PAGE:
(This chart shows the gains and losses of Bittrex IEO, also from CoinCodex. The RAID IEO was cancelled.)
Even the IEO of the currency platform has only succeeded in half:
(The figure shows that the currency IEO has gained more revenue than other platforms.)
On smaller exchanges, the cost of failure is very high: for example, Coineal charges customers a prepayment of 10 to 12 bitcoins. A screenshot of the Estonian exchange's Exmarkets conversation with customer Greg Pwol shows that Exmarkets charges 2 bitcoins. Probit charges an advance payment of $18,000 in advance, and if the token sales are successful, an additional $18,000 is required.
One of ProBit's products is called "Package D-General Hype and FOMO", which includes marketing and IEO "instant" coins, but requires a prepayment of $50,000. About $40,000 is refundable, but only if IEO is sold out and at least 1.5 times the price after one month of listing. If these two things can't be done, then unfortunately, 50,000 US dollars will be wasted.
At the same time, on its separate S$ platform, ProBit told customers that it would help them appear on the popular index CoinMarketCap. However, we found that of the 54 projects running or running IEO on ProBit, only 7 were listed on CoinMarketCap, two of which "have no data available."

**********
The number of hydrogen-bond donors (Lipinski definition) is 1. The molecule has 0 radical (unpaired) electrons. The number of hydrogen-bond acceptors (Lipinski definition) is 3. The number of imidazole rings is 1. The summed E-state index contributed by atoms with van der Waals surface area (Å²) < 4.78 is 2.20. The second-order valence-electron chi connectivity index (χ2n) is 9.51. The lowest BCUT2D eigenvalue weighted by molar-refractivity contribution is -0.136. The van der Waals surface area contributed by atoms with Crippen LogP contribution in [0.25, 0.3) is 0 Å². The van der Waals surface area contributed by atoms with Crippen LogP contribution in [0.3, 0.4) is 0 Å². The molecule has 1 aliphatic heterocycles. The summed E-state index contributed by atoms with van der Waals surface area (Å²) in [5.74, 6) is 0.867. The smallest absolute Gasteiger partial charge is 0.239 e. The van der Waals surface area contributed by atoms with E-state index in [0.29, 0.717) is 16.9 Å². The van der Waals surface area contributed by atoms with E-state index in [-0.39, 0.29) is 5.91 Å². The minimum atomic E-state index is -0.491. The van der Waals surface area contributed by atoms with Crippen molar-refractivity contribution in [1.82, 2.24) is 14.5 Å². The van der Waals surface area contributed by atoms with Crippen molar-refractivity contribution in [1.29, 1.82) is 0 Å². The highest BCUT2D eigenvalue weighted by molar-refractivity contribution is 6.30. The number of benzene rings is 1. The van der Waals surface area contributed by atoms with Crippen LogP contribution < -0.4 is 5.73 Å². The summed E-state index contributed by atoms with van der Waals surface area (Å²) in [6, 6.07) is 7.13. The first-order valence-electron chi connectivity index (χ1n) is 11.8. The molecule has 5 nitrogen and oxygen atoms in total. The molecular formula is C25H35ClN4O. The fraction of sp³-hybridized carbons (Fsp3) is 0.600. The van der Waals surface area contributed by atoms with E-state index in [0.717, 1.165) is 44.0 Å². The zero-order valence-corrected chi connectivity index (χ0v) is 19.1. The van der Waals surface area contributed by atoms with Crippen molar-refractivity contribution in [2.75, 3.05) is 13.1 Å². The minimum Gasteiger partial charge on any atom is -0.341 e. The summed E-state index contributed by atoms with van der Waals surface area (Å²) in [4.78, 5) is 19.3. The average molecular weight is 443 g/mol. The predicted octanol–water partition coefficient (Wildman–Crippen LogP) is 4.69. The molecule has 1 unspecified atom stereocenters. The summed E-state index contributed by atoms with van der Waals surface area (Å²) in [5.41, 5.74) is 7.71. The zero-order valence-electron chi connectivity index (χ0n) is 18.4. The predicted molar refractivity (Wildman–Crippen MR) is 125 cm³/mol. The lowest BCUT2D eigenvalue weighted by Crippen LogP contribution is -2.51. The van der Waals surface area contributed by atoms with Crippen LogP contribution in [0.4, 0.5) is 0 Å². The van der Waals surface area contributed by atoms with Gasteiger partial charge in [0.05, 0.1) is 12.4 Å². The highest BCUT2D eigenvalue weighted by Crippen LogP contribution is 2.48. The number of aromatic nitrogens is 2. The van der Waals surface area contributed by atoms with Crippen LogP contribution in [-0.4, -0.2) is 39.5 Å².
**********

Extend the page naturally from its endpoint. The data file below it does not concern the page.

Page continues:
Given the failure rate, these advance payments are likely to leave the token issuer empty. Shawn Key, which launched the CYBR token, invested $143,000 in Coineal for IEO, but he said he did not receive any return and lost the corresponding fees. Another entrepreneur, Pwol, who is on the Exmarkets, provided a screen shot of the conversation with the exchange, which promised to bring him thousands of dollars in returns. However, after spending $6,000 on IEO, he now has only $7.5.
What about the unsuccessful IEO? Pwol said his token was immediately removed and all relevant information was removed. According to Volodomyr Malyshkin, CEO of IEO Consulting, this is commonplace on lesser-known exchanges because they don't want failed tokens to "stain their reputation."